The study analyzed 442 consecutive HF patients with left ventricular ejection fraction (LVEF) ≤40% and NYHA class II or III referred for assessment by the HF team and possible indication for HT or mechanical circulatory support (MCS). The overall population had a mean age of 56.2±12.5 years, 80% were male and mean LVEF was 28.6±6.9%. A submaximal CPET (peak RER ≤1.10) was recorded in 66% of cases (290 patients). A similar proportion of patients reached the primary endpoint in both groups (submaximal CPET 5.9% vs. maximal CPET 8.6%, p=0.285), which also applied to the individual components of the primary endpoint: cardiac mortality 3.1% vs. 5.9%, p=0.155, and urgent HT 2.8% vs. 2.6%, p=0.872. No patients required urgent MCS.

In the submaximal CPET group, COP had the highest AUC value (0.989) and its predictive power was significantly higher than that of other variables, including peak oxygen uptake, anaerobic threshold (AT), VE/VCO2 slope, oxygen uptake efficiency slope, circulatory power, ventilatory power, peak oxygen pulse, partial pressure of end-tidal carbon dioxide at rest and at AT, and PetCO2 increase until the AT is achieved (p<0.05 for all). The COP retained a high predictive ability for the study's primary endpoint, irrespective of patient age (≤50 vs. >50 years) and gender, HF etiology (ischemic vs. non-ischemic), heart rhythm (sinus rhythm vs. atrial fibrillation) or the presence of chronic kidney disease.

Interestingly, Reis et al.’s results determined cut-off values for variables from the ROC curves, showing that patients with peak RER ≤1.10 presenting a COP of less than 36 had a significantly lower 12-month survival free of events (p<0.001); a COP of 36 had a sensitivity of 100% and a specificity of 89% for the primary outcome. These findings highlight the importance of analyzing ventilatory rates and provide information that can improve the ability of the HF team to identify HF patients at high risk, which is a goal of considerable clinical relevance.

Regarding the limitations of the study, the authors point out that HF may have been less severe in their sample than in other studies that assessed the performance of submaximal CPET parameters, which may compromise the reproducibility of their results,8 and consider that a long-term follow-up will be necessary for effective validation of their results.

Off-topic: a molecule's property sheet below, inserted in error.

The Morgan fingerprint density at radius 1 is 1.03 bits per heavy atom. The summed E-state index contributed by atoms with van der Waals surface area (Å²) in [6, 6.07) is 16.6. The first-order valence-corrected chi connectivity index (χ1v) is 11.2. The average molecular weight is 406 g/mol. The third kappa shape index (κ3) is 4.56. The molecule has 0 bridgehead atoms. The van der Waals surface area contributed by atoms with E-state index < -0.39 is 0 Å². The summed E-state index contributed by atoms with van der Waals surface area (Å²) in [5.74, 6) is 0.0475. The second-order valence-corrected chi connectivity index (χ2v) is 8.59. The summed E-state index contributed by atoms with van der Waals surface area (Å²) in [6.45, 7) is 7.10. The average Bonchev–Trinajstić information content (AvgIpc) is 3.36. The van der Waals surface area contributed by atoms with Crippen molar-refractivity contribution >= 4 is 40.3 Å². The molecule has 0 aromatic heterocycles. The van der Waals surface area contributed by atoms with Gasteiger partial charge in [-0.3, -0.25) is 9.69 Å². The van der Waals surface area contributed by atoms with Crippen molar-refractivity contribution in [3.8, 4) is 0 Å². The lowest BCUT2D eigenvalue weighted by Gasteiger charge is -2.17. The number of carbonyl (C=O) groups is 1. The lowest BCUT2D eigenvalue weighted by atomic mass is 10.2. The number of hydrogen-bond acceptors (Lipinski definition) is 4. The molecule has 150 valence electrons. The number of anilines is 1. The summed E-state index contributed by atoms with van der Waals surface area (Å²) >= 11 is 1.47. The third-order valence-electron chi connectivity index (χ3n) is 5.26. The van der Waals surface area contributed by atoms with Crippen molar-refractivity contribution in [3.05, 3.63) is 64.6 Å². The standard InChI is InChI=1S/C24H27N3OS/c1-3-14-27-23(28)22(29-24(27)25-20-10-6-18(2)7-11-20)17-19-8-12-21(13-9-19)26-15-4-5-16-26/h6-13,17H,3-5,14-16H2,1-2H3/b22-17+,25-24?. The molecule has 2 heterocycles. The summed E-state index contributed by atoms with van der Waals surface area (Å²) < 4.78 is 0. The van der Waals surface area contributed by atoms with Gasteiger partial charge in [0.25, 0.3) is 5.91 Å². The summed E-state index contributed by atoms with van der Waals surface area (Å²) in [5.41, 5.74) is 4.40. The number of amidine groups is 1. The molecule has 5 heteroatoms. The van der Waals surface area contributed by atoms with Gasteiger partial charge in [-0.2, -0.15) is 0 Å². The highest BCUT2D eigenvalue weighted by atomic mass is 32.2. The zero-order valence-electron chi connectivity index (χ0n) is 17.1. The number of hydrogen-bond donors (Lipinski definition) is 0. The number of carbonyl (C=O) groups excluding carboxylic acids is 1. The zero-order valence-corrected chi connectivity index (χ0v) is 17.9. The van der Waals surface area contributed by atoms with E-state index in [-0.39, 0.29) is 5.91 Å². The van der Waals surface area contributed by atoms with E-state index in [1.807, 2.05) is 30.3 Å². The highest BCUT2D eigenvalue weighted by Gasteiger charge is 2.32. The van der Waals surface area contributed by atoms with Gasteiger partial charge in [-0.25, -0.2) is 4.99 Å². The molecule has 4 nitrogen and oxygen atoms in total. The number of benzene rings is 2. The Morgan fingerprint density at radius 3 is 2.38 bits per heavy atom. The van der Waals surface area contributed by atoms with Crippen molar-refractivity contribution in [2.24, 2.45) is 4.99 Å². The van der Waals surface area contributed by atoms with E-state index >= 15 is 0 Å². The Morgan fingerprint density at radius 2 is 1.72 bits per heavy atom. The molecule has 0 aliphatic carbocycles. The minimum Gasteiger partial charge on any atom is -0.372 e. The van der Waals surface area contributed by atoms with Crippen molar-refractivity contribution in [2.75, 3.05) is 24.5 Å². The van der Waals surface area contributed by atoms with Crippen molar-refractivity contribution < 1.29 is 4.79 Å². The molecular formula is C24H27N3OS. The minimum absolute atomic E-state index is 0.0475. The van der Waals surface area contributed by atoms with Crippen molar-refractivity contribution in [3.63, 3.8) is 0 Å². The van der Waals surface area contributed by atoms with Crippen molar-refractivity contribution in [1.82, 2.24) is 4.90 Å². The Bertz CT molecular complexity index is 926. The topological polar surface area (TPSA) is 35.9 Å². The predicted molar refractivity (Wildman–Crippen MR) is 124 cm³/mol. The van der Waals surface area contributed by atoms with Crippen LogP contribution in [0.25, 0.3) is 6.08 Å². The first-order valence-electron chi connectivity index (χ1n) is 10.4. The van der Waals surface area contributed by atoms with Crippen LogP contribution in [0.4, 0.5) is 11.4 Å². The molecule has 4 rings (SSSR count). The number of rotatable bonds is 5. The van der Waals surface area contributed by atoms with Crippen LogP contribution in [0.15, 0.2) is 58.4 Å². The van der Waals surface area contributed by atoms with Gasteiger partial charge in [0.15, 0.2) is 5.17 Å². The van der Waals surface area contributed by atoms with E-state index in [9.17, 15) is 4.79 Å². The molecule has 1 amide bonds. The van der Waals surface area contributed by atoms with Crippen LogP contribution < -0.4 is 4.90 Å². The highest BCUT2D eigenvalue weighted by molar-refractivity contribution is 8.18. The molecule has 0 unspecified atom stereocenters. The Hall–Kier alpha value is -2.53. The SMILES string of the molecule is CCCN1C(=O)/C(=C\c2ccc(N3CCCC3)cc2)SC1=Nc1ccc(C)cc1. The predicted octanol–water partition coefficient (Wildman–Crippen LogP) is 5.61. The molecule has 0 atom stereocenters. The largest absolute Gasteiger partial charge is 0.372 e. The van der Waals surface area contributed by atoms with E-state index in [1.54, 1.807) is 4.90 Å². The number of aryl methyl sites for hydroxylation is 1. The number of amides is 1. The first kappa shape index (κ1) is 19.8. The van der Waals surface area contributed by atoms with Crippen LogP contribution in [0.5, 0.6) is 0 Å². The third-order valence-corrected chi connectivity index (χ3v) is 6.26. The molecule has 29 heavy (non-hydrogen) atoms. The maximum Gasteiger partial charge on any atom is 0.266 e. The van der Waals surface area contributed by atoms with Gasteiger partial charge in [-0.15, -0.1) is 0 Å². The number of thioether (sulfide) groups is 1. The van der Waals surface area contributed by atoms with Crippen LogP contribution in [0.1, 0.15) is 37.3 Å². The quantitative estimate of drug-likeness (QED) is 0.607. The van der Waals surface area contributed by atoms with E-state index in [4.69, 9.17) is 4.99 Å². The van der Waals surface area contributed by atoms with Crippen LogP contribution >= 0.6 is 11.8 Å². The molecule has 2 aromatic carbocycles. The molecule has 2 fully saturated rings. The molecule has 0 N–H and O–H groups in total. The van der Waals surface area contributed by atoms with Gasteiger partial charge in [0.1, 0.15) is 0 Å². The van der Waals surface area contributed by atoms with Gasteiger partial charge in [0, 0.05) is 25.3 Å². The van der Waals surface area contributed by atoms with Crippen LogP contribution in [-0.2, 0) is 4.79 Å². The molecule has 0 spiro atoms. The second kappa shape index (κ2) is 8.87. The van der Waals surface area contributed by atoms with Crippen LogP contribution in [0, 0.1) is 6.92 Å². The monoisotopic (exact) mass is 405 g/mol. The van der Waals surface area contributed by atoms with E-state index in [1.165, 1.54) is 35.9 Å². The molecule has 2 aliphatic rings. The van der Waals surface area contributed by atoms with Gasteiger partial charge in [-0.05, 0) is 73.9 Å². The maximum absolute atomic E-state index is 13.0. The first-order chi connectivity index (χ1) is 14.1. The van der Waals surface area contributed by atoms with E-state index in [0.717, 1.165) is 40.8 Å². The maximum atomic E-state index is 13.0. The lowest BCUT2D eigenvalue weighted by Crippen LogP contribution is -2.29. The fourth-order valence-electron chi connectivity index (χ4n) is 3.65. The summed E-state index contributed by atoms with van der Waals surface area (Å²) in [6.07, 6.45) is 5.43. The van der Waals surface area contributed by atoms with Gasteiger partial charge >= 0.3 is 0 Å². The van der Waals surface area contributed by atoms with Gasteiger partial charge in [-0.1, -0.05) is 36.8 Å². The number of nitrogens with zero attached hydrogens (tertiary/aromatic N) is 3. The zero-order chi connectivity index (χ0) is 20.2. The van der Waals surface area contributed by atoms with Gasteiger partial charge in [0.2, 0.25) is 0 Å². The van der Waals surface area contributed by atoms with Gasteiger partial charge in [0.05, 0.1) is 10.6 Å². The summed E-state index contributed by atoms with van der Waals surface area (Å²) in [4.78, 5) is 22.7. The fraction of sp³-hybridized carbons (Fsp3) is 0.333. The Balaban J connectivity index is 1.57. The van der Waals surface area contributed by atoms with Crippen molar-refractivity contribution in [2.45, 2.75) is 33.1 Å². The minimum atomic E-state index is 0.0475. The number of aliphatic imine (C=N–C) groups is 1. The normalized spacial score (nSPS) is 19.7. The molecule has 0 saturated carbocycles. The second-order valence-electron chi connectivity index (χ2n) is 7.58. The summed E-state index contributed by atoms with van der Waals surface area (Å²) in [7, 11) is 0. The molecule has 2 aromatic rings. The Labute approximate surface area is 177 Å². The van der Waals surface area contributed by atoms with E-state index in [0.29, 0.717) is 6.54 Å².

Despite these limitations, in my view their article should be read, as it presents an excellent and promising use of submaximal ventilatory parameters, particularly the cardiorespiratory optimal point, in the prognosis and treatment of heart failure with reduced ejection fraction.

Conflicts of interest

The author has no conflicts of interest to declare.

References
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M. Guazzi, F. Bandera, C. Ozemek, et al.
Cardiopulmonary exercise testing: what is its value?.
J Am Coll Cardiol, 70 (2017), pp. 1618-1636
[2]
U. Corrà, P.G. Agostoni, S.D. Anker, et al.
Role of cardiopulmonary exercise testing in clinical stratification in heart failure. A position paper from the Committee on Exercise Physiology and Training of the Heart Failure Association of the European Society of Cardiology.
Eur J Heart Fail, 20 (2018), pp. 3-15
[3]
M.R. Mehra, C.E. Canter, M.M. Hannan, et al.
The 2016 International Society for Heart Lung Transplantation listing criteria for heart transplantation: a 10-year update.
J Heart Lung Transplant, 35 (2016), pp. 1-23
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The prognostic value of the cardiorespiratory optimal point during submaximal exercise testing in heart failure.
Rev Port Cardiol, 41 (2022), pp. 751-758
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Cardiorespiratory optimal point: a submaximal exercise variable to assess panic disorder patients.
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P.S. Ramos, D.R. Ricardo, C.G. Araújo.
Cardiorespiratory optimal point: a submaximal variable of the cardiopulmonary exercise testing.
Arq Bras Cardiol, 99 (2012), pp. 988-996
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EACPR/AHA scientific statement. Clinical recommendations for cardiopulmonary exercise testing data assessment in specific patient populations.
Circulation, 126 (2012), pp. 2261-2274
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R. Arena, J. Myers, J. Abella, et al.
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Circulation, 115 (2007), pp. 2410-2417